HMS/mD1: Dartmouth’s sunken sub granted protection

The WW1 era ship HMS D1, that was purposely sunk off the coast of Dartmouth in 1918, has been given protection, protecting its contents from being moved but still enabling diving.

After it was purposely sunk towards the end of the First World War, it is now used as a training target for detecting enemy submarines.

(Image credit: Imperial War Museum)

Duncan Wilson, Historic England’s chief executive, said “This is a fascinating survival that deserves protection as an important part of our seafaring history”. Steve Mortimer, lead diver on the group initially tasked with finding remains of German U-boats and leader of the team that uncovered the submarine, also said “Every diver dreams of identifying a historically important wreck.”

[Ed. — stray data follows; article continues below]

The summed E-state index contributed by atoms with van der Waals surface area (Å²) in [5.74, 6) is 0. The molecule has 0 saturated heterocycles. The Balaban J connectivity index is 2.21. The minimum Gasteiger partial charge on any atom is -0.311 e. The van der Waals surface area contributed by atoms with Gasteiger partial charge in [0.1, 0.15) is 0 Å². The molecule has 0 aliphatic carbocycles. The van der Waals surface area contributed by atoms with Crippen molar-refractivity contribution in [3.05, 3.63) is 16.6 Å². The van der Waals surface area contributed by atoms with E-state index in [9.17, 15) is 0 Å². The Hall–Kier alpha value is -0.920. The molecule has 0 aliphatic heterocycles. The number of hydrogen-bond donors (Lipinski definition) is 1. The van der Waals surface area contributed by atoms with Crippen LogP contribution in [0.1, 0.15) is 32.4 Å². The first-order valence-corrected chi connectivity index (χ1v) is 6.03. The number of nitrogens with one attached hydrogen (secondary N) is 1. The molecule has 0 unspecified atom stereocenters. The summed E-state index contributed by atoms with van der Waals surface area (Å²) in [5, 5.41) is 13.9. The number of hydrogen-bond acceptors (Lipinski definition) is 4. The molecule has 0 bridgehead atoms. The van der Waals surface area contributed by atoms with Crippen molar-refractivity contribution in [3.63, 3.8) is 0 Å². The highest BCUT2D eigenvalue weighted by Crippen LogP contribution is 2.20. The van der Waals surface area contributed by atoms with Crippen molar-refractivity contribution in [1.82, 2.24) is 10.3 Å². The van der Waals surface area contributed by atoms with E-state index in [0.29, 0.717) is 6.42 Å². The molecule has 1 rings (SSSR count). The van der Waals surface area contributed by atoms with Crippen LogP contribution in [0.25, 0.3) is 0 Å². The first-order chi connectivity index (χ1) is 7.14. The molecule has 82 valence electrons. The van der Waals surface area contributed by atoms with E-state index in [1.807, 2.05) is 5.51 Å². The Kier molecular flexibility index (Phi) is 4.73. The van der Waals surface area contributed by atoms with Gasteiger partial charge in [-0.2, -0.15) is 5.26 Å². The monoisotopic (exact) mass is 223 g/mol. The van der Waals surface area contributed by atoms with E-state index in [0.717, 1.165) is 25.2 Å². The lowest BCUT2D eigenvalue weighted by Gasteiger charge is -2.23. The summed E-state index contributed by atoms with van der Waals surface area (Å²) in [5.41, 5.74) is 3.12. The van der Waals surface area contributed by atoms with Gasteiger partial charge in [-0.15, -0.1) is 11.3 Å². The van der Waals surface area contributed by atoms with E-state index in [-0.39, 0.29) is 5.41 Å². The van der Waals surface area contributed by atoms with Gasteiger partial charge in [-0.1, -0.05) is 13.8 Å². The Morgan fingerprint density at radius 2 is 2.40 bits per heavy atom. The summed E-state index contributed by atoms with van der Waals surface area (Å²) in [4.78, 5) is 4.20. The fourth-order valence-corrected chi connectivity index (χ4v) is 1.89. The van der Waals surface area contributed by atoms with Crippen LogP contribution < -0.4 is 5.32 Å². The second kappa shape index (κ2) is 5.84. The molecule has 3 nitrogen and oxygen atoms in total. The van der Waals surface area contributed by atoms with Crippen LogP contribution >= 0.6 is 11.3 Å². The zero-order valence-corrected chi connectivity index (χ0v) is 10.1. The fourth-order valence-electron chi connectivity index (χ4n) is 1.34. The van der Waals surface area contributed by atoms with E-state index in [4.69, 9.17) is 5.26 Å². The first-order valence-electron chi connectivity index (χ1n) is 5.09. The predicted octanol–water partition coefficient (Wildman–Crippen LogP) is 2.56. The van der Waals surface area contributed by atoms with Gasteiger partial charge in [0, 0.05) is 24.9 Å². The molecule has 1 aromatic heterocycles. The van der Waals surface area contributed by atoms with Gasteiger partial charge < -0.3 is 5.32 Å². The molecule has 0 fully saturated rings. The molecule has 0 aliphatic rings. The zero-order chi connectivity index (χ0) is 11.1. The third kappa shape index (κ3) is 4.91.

Upon advice from Historic England, The Department for Digital, Culture, Media and Sport granted the submarine protection.

The submarine was launched on 16th of May, 1908, after it was launched a year earlier on May 14th 1907 and first commissioned in September 1909, taking part in the 2010 annual manoeuvres.

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